In consultation with the Focal Point on Family at the Department of Economic and Social Affairs (DESA), the Journalists and Writers Foundation Womens Platform organized the International Family Conference III: International Family Policies in Istanbul on November 29-30, 2014.
The 3rd International Family Conference on International Family Policies was held at the Fatih College Congress Center as part of the 20th anniversary of the International Year of the Family (IYF+20).
The conference concentrated on scientific, policy and practical issues related to legal aspects of family in different societies. Participants emphasized the need for families to be protected and empowered in light of universal values and basic human rights.
Primarily consisting of academicians, speakers from 13 different countries shared their experiences with the best practices of family-oriented policies. The keynote speech was delivered by Katarina Lindahl, Chair of Swedens UN Women National Committee, and another speaker was Diana Bryant AO, Chief Justice of the Family Court of Australia.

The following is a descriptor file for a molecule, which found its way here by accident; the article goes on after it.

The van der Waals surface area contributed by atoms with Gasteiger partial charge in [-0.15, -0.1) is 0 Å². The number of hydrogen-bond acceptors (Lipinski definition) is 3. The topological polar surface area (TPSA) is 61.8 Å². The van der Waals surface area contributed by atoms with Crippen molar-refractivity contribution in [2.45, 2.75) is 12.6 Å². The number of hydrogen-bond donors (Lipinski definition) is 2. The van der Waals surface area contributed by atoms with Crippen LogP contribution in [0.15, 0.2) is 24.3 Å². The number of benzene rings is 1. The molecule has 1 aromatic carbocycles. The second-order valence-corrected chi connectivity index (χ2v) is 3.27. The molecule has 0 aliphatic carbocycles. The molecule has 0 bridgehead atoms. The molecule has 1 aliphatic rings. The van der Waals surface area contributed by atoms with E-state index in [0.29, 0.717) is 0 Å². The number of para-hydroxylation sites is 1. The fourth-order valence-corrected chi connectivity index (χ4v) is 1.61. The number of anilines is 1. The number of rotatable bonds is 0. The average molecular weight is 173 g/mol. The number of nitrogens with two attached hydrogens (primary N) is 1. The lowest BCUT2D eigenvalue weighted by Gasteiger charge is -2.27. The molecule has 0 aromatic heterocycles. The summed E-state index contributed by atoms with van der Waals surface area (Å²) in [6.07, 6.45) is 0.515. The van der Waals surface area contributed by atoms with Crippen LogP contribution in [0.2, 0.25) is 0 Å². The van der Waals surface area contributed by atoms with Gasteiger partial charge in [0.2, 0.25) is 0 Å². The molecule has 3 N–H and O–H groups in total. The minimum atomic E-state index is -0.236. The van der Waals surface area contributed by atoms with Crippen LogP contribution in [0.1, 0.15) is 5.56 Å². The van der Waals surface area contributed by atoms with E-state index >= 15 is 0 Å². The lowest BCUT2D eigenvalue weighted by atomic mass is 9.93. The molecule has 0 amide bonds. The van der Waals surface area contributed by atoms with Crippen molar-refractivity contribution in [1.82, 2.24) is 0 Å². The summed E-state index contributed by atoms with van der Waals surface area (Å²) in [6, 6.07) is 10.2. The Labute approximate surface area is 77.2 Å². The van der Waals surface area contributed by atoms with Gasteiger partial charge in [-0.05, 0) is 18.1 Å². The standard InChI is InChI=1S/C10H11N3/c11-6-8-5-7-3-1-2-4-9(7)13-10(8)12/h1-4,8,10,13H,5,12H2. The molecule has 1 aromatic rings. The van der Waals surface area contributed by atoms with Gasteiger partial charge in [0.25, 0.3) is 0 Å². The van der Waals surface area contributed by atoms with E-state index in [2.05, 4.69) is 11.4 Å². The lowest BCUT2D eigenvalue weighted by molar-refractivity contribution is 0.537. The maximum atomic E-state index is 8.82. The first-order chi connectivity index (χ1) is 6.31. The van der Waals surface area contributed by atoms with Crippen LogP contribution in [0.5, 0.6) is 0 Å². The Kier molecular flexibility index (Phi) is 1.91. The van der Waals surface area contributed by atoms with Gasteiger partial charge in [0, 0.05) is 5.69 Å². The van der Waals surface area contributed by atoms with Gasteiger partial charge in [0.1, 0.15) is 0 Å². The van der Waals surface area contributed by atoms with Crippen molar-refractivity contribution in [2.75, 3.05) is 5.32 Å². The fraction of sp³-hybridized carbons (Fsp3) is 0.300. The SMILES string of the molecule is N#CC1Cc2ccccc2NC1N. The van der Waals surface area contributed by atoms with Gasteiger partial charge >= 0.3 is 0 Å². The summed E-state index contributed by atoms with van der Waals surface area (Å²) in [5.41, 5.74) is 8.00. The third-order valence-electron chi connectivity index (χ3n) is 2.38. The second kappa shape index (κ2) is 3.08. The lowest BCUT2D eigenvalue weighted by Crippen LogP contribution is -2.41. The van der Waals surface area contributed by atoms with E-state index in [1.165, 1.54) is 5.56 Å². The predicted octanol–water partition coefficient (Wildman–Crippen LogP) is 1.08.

During the conference, participants were invited to wear an orange ribbon to raise awareness about the global pandemic of violence against women and girls. The ribbon is part of the United Nations Secretary-Generals campaign, UNiTE to End Violence against Women, with the motto Orange YOUR Neighborhood. The initiative encourages people to mark the International Day to Eliminate Violence against Women and the 16 Days of Activism against Gender Violence by organizing Orange Events in their own neighborhoods between November 25th and December 10th.
The conference was supported by the International Federation for Family Development (IFFD), NittoKAI (Japan), Istituto Tevere (Italy), Kimse Yok Mu (Turkey ), MARKAFED (Turkey), Thailand Achievement Institute (TAI) and Ufuk Dialogue Foundation (Nigeria).